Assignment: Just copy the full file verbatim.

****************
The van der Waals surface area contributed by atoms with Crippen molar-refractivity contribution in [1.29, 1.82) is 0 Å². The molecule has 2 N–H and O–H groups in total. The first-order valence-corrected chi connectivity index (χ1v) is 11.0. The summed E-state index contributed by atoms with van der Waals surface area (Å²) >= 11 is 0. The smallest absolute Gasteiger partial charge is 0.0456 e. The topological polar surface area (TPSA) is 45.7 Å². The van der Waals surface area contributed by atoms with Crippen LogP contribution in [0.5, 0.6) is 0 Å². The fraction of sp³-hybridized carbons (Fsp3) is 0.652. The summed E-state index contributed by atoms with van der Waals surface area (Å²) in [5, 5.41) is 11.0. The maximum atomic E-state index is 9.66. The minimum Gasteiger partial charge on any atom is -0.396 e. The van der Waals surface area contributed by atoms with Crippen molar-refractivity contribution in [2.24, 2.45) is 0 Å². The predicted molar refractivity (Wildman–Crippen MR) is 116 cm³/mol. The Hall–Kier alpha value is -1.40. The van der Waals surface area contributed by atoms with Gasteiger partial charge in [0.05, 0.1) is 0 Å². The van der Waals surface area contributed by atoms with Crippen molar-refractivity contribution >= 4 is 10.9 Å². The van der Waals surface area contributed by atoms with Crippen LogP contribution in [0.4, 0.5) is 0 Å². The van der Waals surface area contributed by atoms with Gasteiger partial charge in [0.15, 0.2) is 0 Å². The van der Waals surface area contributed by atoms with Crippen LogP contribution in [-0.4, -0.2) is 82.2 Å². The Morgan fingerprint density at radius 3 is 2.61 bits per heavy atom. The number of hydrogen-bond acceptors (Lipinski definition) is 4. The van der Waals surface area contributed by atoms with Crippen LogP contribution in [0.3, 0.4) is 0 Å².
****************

The van der Waals surface area contributed by atoms with Crippen molar-refractivity contribution in [1.29, 1.82) is 0 Å². The molecule has 2 N–H and O–H groups in total. The first-order valence-corrected chi connectivity index (χ1v) is 11.0. The summed E-state index contributed by atoms with van der Waals surface area (Å²) >= 11 is 0. The smallest absolute Gasteiger partial charge is 0.0456 e. The topological polar surface area (TPSA) is 45.7 Å². The van der Waals surface area contributed by atoms with Crippen LogP contribution in [0.5, 0.6) is 0 Å². The fraction of sp³-hybridized carbons (Fsp3) is 0.652. The summed E-state index contributed by atoms with van der Waals surface area (Å²) in [5, 5.41) is 11.0. The maximum atomic E-state index is 9.66. The minimum Gasteiger partial charge on any atom is -0.396 e. The van der Waals surface area contributed by atoms with Crippen molar-refractivity contribution in [2.24, 2.45) is 0 Å². The predicted molar refractivity (Wildman–Crippen MR) is 116 cm³/mol. The Hall–Kier alpha value is -1.40. The van der Waals surface area contributed by atoms with Gasteiger partial charge in [0.05, 0.1) is 0 Å². The van der Waals surface area contributed by atoms with Crippen molar-refractivity contribution >= 4 is 10.9 Å². The van der Waals surface area contributed by atoms with Crippen LogP contribution in [0.4, 0.5) is 0 Å². The van der Waals surface area contributed by atoms with Gasteiger partial charge in [0.15, 0.2) is 0 Å². The van der Waals surface area contributed by atoms with Crippen LogP contribution in [-0.4, -0.2) is 82.2 Å². The Morgan fingerprint density at radius 3 is 2.61 bits per heavy atom. The number of hydrogen-bond acceptors (Lipinski definition) is 4. The van der Waals surface area contributed by atoms with Crippen LogP contribution in [0.3, 0.4) is 0 Å².